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These two scenes reflect the prevailing atmosphere in Lebanon in the face of the tragic events unfolding in the Levant region. The Lebanese are torn between supporting the Palestinians and the fear of their country being dragged into a destructive war.

The concerns of the population are even greater because memories of the July-August 2006 war between Hezbollah and the Israeli army, which resulted in 1,200 deaths and over 4,000 wounded, mostly among civilians, remain etched in the collective memory.

"After 2006, Arab countries helped us rebuild the infrastructure, schools, and bridges destroyed by the Israeli air strikes," Kosseifi, who was 12 years old at the time of the last major war between Lebanon and Israel, recalls.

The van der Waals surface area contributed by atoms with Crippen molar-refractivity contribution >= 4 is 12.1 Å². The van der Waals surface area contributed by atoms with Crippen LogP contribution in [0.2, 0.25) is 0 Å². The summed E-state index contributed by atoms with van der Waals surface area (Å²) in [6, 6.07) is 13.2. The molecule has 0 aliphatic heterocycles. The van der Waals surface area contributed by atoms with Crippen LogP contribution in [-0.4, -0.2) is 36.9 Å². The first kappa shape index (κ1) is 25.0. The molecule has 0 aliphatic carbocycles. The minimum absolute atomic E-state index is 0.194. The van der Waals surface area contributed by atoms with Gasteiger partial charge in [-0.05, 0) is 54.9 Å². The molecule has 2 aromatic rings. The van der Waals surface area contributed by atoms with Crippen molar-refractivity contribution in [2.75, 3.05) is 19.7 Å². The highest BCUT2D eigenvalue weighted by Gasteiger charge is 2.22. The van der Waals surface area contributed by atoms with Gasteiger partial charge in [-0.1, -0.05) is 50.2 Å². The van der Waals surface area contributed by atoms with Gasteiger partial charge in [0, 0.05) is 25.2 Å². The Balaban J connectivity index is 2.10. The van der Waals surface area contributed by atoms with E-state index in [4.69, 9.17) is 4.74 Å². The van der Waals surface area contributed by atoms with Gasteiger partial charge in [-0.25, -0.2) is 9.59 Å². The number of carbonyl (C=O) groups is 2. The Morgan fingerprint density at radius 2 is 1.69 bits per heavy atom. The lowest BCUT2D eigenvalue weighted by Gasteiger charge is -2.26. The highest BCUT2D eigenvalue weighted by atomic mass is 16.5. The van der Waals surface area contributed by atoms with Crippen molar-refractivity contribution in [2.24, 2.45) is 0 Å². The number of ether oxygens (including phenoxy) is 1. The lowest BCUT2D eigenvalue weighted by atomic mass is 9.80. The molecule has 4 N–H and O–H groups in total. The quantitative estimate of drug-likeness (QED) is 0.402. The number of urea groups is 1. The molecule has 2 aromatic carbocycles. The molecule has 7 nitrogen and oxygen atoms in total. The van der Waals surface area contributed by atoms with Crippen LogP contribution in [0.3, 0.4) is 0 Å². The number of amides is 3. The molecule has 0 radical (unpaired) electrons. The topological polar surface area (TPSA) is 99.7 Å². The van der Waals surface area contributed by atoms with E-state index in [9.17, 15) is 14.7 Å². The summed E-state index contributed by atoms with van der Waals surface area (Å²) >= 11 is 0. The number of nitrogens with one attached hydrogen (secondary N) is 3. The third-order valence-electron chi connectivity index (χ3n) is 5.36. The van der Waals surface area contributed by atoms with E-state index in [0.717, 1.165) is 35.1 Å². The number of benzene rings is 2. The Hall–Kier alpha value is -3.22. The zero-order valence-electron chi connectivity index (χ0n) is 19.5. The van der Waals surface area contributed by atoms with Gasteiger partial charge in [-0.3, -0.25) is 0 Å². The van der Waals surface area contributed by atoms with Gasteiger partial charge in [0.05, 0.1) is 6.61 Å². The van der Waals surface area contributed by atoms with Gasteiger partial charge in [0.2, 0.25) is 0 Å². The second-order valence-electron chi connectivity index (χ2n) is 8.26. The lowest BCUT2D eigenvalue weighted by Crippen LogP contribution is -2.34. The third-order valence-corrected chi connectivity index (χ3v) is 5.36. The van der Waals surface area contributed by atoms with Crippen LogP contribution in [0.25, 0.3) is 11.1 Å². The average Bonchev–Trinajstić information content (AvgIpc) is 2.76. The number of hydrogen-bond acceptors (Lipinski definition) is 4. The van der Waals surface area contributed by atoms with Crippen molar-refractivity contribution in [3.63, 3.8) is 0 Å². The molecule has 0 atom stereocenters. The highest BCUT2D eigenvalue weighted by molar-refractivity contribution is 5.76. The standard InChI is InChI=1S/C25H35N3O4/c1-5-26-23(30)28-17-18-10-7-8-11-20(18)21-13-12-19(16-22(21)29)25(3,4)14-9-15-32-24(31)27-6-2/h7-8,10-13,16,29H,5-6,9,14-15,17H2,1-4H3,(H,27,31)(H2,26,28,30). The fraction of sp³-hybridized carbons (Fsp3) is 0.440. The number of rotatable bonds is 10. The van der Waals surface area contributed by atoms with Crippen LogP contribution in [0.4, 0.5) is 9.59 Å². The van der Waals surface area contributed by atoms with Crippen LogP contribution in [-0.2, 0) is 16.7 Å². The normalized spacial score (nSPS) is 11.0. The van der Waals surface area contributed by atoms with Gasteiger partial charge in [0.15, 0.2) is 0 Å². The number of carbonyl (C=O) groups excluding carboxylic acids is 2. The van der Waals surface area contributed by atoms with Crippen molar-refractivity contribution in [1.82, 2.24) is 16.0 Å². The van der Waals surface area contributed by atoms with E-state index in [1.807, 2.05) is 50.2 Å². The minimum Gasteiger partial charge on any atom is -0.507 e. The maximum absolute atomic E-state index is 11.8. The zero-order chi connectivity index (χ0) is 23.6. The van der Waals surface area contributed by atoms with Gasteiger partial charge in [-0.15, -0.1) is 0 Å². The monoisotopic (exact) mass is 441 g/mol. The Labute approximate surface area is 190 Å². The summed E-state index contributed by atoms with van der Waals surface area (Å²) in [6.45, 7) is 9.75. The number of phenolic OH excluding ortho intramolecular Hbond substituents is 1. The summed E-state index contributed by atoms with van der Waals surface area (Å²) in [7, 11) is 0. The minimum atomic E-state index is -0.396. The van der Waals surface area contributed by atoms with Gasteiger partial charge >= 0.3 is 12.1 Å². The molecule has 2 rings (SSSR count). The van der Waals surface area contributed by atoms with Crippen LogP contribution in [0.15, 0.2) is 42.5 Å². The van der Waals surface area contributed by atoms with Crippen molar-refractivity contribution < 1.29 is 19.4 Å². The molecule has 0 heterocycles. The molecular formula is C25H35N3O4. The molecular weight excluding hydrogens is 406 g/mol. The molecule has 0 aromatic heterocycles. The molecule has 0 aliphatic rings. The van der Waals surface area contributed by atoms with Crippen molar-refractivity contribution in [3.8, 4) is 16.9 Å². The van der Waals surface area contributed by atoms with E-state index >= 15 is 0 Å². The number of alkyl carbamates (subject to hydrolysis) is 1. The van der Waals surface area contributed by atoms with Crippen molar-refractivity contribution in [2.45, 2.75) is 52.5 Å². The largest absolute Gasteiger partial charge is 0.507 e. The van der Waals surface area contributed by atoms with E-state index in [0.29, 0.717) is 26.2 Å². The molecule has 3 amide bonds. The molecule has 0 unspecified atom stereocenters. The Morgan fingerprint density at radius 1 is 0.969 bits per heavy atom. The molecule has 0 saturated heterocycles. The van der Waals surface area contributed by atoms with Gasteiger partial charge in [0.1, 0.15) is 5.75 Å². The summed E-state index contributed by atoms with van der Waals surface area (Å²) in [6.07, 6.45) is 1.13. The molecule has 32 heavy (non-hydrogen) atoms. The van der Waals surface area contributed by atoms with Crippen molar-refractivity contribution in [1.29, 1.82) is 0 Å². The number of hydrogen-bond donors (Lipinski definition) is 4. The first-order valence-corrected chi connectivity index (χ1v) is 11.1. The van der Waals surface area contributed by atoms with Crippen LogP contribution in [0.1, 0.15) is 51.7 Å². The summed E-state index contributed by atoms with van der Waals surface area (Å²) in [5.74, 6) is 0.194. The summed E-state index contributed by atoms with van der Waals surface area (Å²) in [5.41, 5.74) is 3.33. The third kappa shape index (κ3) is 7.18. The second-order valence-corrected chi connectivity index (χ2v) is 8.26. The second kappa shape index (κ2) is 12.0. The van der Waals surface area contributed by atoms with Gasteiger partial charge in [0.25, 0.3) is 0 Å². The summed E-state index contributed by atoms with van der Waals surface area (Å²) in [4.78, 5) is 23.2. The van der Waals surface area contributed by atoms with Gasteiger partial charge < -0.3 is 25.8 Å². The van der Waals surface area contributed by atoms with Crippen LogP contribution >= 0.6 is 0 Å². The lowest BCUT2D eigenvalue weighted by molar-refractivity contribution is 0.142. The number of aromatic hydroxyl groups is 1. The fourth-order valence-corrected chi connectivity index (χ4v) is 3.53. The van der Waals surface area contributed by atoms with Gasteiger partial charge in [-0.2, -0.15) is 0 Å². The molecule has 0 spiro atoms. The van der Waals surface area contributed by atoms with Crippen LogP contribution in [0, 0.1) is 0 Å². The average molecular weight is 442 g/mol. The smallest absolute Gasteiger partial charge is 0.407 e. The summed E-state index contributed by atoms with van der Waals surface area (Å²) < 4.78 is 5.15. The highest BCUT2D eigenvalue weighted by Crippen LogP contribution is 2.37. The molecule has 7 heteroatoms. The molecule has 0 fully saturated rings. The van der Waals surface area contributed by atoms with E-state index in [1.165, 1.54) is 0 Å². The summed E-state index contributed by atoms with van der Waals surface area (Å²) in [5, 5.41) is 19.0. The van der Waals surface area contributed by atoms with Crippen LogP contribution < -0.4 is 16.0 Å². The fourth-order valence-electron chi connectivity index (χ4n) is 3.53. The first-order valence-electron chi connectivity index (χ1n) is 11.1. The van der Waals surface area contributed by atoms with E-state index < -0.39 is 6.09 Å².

"Today, Saudi Arabia, the UAE, Kuwait, and Qatar have abandoned us. With the economic and political crisis that has brought us to our knees, we do not have the means to rebuild ourselves."

Palestinian cause 'deeply rooted'

Divergent opinions on the situation in Gaza and the stance Lebanon should take in this conflict are clearly expressed, even though, given the demonisation campaigns against Hezbollah conducted for years by a portion of the political class and local media, tensions could be stronger, and divisions more pronounced.

Attempts by some political and media figures to break the wave of solidarity with the Palestinians, relying on discourse from the civil war (1975-1990), have had limited success.

Faced with the backlash it provoked, a right-wing Christian MP, Camille Chamoun, deleted a post published on 15 October on X that showed a photo of a massacre committed in 1976 in the town of Damour (20 kilometres south of Beirut) and attributed to Palestinian fighters, with the following comment: "They [the Palestinians] sold their land and came to occupy ours."

Given the extent of the criticism they received and the minimal support for their actions, these dissenting voices have become almost inaudible at this stage.